... best thing I can say about this foamy minty Coke is that it grows on you. Reminds me of how much Argentinos smoke.
Seriously, Fernet tastes like liquefied menthols. It is bracing. Like it's the perfect digestif if dinner was a half-pack of cigarettes. Reading about how they like to mix it 1:1 with coke, I can't even imagine.
It's not without its appeal, but damn.
How To Drink vid for Fernet con Coca:
A nice normal gin martini. I attempted this one twice because I wanted to get the seminal classic right... my first attempt, I half-assed and it was bad.
3:1 ratio of Collective Arts gin and dry vermouth, and an olive.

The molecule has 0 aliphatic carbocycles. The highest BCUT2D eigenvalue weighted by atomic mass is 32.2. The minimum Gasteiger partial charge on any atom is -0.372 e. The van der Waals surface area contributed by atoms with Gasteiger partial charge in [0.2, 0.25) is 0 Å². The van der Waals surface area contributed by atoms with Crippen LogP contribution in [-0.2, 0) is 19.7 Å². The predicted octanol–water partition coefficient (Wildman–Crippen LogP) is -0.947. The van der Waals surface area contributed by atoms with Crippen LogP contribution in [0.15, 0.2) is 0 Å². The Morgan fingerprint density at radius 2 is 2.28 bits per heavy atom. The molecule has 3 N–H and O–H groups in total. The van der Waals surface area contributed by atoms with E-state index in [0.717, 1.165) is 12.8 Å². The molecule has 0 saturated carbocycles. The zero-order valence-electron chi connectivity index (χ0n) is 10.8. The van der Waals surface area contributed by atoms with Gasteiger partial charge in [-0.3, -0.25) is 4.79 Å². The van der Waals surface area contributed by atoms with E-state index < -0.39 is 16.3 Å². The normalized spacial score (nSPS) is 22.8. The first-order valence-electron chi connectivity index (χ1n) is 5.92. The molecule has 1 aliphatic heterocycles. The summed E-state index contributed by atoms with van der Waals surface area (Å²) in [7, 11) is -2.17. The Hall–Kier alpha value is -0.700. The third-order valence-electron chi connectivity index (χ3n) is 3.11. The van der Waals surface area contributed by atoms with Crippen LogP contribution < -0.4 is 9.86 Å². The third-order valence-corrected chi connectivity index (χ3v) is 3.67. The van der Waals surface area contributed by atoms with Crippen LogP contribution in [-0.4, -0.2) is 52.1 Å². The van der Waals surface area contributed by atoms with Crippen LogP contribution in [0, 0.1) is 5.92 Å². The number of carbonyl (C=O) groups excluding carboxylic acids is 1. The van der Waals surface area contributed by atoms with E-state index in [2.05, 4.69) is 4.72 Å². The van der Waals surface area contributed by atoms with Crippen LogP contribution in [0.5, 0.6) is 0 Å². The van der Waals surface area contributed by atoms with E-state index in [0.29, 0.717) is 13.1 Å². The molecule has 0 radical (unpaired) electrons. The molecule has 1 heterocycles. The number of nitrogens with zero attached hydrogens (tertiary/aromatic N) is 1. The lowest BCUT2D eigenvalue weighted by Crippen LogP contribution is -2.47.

Okay, Dolin dry vermouth is great stuff - fruity and just a little sweet, and mixes nicely with the subtle Collective Arts gin... but I'll do a 5:1 next time.
I put it into one of my tiny stemless glasses because I wanted a small one and it looked ridiculous in my huge cocktail glasses. I love savory drinks though, and I don't see what the olive adds at all, albeit I used the wrong kind (Kalamata instead of a stuffed queen). At the very least I need proper garnish skewers.
Basically everything I did on this was dumb and wrong. My FB followers informed me of that and they were correct.
I tried this again later, and it went much better.
In honor of... wait, no, he was an unrepentant wife-beater. To mark the passing of Sir Sean Connery: I made another dry martini.
- 2.5 oz London dry gin
- 0.5 oz vermouth
- 2 dashes of orange bitters
Stirred, because do I look like I give a damn?